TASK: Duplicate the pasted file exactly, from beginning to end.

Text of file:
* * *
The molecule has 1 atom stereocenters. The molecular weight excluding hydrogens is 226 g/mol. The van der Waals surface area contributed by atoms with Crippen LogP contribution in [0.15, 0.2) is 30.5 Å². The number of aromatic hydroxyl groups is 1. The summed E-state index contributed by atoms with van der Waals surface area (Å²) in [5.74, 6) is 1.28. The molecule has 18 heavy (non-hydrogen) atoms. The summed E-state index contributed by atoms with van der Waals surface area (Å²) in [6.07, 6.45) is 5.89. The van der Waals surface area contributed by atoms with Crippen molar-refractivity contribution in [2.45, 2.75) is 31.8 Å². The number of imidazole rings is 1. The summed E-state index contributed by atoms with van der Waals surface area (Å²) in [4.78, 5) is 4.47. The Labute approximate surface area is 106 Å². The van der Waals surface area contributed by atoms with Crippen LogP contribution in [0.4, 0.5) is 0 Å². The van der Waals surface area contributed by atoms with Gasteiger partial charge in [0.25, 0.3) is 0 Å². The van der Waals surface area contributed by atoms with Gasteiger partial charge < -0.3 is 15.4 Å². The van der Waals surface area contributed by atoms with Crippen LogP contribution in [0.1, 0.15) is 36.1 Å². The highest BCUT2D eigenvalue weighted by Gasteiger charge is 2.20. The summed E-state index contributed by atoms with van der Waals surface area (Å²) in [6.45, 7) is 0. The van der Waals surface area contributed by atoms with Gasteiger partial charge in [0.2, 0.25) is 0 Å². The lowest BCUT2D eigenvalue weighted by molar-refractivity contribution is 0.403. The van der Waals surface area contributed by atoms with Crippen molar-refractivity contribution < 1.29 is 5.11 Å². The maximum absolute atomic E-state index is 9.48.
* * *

The molecule has 1 atom stereocenters. The molecular weight excluding hydrogens is 226 g/mol. The van der Waals surface area contributed by atoms with Crippen LogP contribution in [0.15, 0.2) is 30.5 Å². The number of aromatic hydroxyl groups is 1. The summed E-state index contributed by atoms with van der Waals surface area (Å²) in [5.74, 6) is 1.28. The molecule has 18 heavy (non-hydrogen) atoms. The summed E-state index contributed by atoms with van der Waals surface area (Å²) in [6.07, 6.45) is 5.89. The van der Waals surface area contributed by atoms with Crippen molar-refractivity contribution in [2.45, 2.75) is 31.8 Å². The number of imidazole rings is 1. The summed E-state index contributed by atoms with van der Waals surface area (Å²) in [4.78, 5) is 4.47. The Labute approximate surface area is 106 Å². The van der Waals surface area contributed by atoms with Crippen LogP contribution in [0.4, 0.5) is 0 Å². The van der Waals surface area contributed by atoms with Gasteiger partial charge in [0.25, 0.3) is 0 Å². The van der Waals surface area contributed by atoms with Gasteiger partial charge < -0.3 is 15.4 Å². The van der Waals surface area contributed by atoms with Crippen LogP contribution in [0.1, 0.15) is 36.1 Å². The highest BCUT2D eigenvalue weighted by Gasteiger charge is 2.20. The summed E-state index contributed by atoms with van der Waals surface area (Å²) in [6.45, 7) is 0. The van der Waals surface area contributed by atoms with Gasteiger partial charge in [0.2, 0.25) is 0 Å². The lowest BCUT2D eigenvalue weighted by molar-refractivity contribution is 0.403. The van der Waals surface area contributed by atoms with Crippen molar-refractivity contribution < 1.29 is 5.11 Å². The maximum absolute atomic E-state index is 9.48.